The Empty Cage Quartet is a West Coast ensemble that reminds me of the New York group Other Dimensions in Music. Like ODiM, ECQ blends free jazz with swing, atmospherics with dual-horn eruptions, rumbling bass and delicately rattling drums with pensive melody. They’ve got two new(ish) albums out, one on the Portuguese Clean Feed label and another on France’s Rude Awakening Presenté, and I’ve decided to review both today, the only double review of this month-long endeavor.
Gravity is divided into two suites, “Gravity” and “Tzolkien,” and the quartet switches back and forth between the two, performing a section or sections of “Gravity” on one track, then a section or sections of “Tzolkien” on the next, and on and on. Honestly, without looking at the CD (Clean Feed’s releases come in really nice little cardboard folders) it’s difficult to tell which piece they’re digging into at any given time. Each has propulsive, swinging sections, and each has drawn-out, Art Ensemble of Chicago-ish, you-make-a-noise-and-then-I’ll-make-one sections. So there’s no lurching back and forth between styles, just 55 minutes or so of highly communicative improvisation. There’s a system at work—according to the liner notes, it has something to do with the Mayan calendar, or “harmonic palindromes”—but that won’t matter to the casual listener. Only the beauty of the music, which seems Chicago-esque to me, counts. (If you really want to read more, click here.)
Trumpeter Kris Tiner reminds me of Wadada Leo Smith in the way his lines are collections of individual notes, each given space to fully actualize itself. Reedist (he goes back and forth between clarinet and alto sax) Jason Mears is an ideal partner for Tiner, harmonizing with him but also working against him when the moment calls for it. Bassist Ivan Johnson and drummer Paul Kikuchi are more than a “rhythm section”; they never settle for merely laying a floor down for Tiner and Mears to dance on. As with the Art Ensemble, or Other Dimensions, any player can take the lead at any moment, but the music never degenerates into mere anarchy, or too-timid scribbling.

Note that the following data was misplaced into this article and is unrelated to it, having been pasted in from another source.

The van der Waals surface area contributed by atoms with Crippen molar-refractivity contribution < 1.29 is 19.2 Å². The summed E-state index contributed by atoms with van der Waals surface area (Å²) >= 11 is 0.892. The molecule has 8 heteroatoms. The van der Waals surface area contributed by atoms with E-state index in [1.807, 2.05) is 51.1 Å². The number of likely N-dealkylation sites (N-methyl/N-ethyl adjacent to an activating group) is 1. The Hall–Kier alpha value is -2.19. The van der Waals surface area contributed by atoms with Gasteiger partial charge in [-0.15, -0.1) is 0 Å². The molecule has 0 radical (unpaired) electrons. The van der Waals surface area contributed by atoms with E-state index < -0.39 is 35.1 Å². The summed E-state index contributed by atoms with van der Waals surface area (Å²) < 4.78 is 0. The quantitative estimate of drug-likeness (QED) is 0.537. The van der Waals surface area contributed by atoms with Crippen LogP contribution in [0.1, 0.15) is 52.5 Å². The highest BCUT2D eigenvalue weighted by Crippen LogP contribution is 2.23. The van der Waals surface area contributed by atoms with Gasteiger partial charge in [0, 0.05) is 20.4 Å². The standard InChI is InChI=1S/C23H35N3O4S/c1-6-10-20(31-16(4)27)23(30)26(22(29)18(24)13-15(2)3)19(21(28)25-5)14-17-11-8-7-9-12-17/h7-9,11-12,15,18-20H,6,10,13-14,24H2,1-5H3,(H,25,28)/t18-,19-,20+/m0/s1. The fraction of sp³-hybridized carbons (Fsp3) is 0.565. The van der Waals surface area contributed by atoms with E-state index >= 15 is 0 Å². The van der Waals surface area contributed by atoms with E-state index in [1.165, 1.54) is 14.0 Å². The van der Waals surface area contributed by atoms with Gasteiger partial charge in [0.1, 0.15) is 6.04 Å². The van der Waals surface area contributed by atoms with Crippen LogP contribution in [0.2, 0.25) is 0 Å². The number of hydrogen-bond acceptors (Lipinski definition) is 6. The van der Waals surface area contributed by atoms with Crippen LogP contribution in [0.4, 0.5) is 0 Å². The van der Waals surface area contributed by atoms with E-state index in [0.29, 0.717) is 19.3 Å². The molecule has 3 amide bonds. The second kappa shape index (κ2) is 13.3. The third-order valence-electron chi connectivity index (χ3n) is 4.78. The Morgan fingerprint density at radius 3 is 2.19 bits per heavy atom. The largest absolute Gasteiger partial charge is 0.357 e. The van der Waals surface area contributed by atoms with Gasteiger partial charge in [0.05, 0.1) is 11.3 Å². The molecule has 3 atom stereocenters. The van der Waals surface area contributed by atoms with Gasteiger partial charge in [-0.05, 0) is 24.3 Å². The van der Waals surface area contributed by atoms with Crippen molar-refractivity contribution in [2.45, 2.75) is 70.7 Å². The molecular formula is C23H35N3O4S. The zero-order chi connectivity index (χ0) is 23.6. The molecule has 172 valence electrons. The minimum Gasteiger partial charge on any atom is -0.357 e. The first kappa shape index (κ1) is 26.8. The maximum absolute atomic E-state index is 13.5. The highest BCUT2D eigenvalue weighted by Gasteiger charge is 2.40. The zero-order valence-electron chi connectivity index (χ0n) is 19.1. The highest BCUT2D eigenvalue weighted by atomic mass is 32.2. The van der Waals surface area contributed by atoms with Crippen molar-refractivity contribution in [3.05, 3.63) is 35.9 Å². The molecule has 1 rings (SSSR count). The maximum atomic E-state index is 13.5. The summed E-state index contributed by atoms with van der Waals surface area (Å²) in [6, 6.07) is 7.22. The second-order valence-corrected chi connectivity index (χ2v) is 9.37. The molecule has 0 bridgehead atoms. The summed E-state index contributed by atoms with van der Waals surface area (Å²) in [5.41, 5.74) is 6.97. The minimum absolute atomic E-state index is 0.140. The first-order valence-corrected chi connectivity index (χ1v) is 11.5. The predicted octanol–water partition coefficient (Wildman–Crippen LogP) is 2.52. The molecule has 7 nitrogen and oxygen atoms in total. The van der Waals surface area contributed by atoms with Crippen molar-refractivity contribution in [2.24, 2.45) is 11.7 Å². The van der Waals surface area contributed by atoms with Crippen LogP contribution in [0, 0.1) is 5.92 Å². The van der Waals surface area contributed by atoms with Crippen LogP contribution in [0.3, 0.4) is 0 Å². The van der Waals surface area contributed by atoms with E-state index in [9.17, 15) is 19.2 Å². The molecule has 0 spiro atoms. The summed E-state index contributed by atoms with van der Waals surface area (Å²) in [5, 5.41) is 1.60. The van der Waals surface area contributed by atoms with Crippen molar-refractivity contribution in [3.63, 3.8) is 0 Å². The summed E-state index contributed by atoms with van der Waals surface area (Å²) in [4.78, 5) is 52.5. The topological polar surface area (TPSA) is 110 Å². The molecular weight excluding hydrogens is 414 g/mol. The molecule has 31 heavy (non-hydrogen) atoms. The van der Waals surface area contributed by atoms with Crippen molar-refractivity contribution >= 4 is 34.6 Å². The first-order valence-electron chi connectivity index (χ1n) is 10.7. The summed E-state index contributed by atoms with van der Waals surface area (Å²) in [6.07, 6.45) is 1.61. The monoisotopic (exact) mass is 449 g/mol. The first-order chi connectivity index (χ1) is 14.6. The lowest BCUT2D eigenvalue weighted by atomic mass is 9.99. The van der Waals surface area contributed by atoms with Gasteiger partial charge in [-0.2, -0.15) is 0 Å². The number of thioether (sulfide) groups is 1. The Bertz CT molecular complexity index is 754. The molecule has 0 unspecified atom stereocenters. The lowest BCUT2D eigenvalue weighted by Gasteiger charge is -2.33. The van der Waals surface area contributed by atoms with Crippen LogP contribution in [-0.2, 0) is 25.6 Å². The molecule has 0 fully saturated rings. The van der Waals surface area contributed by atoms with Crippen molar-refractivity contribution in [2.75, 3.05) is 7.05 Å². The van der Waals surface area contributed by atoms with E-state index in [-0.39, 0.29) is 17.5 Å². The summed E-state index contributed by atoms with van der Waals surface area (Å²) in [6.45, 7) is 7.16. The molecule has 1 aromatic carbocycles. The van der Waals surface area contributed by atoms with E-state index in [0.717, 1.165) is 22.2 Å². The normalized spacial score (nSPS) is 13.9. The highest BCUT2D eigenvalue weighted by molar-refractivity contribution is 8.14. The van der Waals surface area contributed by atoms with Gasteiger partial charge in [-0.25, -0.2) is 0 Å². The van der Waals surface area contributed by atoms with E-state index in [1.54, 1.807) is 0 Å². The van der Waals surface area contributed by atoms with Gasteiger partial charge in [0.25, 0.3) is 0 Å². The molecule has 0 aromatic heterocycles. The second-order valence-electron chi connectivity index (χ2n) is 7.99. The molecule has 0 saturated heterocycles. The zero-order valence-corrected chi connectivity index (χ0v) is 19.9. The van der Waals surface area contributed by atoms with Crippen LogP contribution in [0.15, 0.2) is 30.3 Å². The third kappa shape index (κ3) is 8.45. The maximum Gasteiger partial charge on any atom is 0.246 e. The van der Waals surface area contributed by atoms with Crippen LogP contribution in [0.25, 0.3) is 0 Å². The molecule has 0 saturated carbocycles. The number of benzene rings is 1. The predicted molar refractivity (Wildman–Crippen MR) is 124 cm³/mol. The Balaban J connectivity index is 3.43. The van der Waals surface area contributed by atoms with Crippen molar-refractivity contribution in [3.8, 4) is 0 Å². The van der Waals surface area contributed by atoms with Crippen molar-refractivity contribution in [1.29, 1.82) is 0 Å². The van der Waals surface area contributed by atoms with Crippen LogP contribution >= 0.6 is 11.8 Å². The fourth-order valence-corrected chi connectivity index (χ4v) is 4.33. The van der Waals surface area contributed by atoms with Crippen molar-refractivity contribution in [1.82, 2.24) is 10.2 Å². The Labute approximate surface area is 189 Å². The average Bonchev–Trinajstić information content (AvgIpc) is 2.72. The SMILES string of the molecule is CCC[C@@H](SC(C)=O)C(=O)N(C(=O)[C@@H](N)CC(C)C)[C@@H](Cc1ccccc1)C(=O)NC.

When guitarist Patrice Soletti and clarinetist Aurélien Besnard join the group on Take Care of Floating, things change quite a bit. Soletti favors distortion and a certain Sonny Sharrock-ian jaggedness, while Besnard’s melodic, vocal clarinet lines beef up the horn section in a traditionalist manner. The bassist and drummer, meantime, settle into much more conventional timekeeping roles than they did on Gravity—this is a free-ish, but swinging album of discrete, catchy tunes. At least, it would be if Besnard didn’t keep taking off on long, Evan Parker-ish squiggling runs that demonstrate lung-power at the expense of discipline, as he does on the overlong “Carry the Beautiful.” This ain’t Nipples, buddy. Tone it down a little. The album’s second half seems to delve deeper into collective improv territory at the expense of melody and rhythm. The concluding track, “Pieces of Bicuspid,” brings it all home again, though, with everyone swinging together and the added element of a TV whispering staticky nothings in the background. Ultimately, Soletti’s contributions are complementary, but Besnard’s aren’t, really. Take Care of Floating demonstrates that Empty Cage can play fairly trad jazz when the mood strikes them, but Gravity shows that they’re at their best on their own.
1. Do I foresee myself listening to either of these records again? Yes, both, but Gravity for sure.
2. Should you buy either of these records? Yes, both.